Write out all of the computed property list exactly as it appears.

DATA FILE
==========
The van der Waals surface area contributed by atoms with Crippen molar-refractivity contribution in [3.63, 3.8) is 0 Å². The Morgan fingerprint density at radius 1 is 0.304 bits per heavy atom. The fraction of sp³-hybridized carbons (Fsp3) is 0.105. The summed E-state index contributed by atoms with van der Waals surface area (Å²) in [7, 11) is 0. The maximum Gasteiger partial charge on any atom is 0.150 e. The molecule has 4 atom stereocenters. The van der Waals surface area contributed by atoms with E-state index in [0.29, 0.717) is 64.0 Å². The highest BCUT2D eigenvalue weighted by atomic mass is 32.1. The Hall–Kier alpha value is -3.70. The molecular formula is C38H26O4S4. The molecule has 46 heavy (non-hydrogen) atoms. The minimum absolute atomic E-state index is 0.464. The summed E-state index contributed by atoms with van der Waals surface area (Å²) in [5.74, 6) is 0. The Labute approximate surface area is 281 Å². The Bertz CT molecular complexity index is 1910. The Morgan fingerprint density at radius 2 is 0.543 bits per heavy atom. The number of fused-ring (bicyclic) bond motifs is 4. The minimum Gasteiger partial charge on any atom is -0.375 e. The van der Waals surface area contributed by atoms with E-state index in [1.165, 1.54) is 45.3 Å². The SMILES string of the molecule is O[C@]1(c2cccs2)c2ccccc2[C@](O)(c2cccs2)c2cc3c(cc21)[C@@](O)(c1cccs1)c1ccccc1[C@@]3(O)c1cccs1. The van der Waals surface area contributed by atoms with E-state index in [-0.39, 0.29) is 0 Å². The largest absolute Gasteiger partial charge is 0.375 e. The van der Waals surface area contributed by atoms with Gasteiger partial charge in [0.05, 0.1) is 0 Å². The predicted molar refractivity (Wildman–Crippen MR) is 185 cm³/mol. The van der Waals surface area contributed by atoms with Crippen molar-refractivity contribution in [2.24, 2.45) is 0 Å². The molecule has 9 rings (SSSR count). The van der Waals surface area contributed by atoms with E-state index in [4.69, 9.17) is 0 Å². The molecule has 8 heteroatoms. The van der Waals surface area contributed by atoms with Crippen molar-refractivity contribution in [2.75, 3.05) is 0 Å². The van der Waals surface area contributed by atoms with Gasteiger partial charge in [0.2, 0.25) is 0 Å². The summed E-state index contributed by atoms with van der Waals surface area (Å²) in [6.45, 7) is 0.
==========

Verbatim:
The van der Waals surface area contributed by atoms with Crippen molar-refractivity contribution in [3.63, 3.8) is 0 Å². The Morgan fingerprint density at radius 1 is 0.304 bits per heavy atom. The fraction of sp³-hybridized carbons (Fsp3) is 0.105. The summed E-state index contributed by atoms with van der Waals surface area (Å²) in [7, 11) is 0. The maximum Gasteiger partial charge on any atom is 0.150 e. The molecule has 4 atom stereocenters. The van der Waals surface area contributed by atoms with E-state index in [0.29, 0.717) is 64.0 Å². The highest BCUT2D eigenvalue weighted by atomic mass is 32.1. The Hall–Kier alpha value is -3.70. The molecular formula is C38H26O4S4. The molecule has 46 heavy (non-hydrogen) atoms. The minimum absolute atomic E-state index is 0.464. The summed E-state index contributed by atoms with van der Waals surface area (Å²) in [5.74, 6) is 0. The Labute approximate surface area is 281 Å². The Bertz CT molecular complexity index is 1910. The Morgan fingerprint density at radius 2 is 0.543 bits per heavy atom. The number of fused-ring (bicyclic) bond motifs is 4. The minimum Gasteiger partial charge on any atom is -0.375 e. The van der Waals surface area contributed by atoms with E-state index in [1.165, 1.54) is 45.3 Å². The SMILES string of the molecule is O[C@]1(c2cccs2)c2ccccc2[C@](O)(c2cccs2)c2cc3c(cc21)[C@@](O)(c1cccs1)c1ccccc1[C@@]3(O)c1cccs1. The van der Waals surface area contributed by atoms with E-state index in [-0.39, 0.29) is 0 Å². The largest absolute Gasteiger partial charge is 0.375 e. The van der Waals surface area contributed by atoms with Gasteiger partial charge in [0.05, 0.1) is 0 Å². The predicted molar refractivity (Wildman–Crippen MR) is 185 cm³/mol. The van der Waals surface area contributed by atoms with Crippen molar-refractivity contribution in [2.24, 2.45) is 0 Å². The molecule has 9 rings (SSSR count). The van der Waals surface area contributed by atoms with E-state index in [4.69, 9.17) is 0 Å². The molecule has 8 heteroatoms. The van der Waals surface area contributed by atoms with Crippen molar-refractivity contribution in [2.75, 3.05) is 0 Å². The van der Waals surface area contributed by atoms with Gasteiger partial charge in [0.2, 0.25) is 0 Å². The summed E-state index contributed by atoms with van der Waals surface area (Å²) in [6.45, 7) is 0.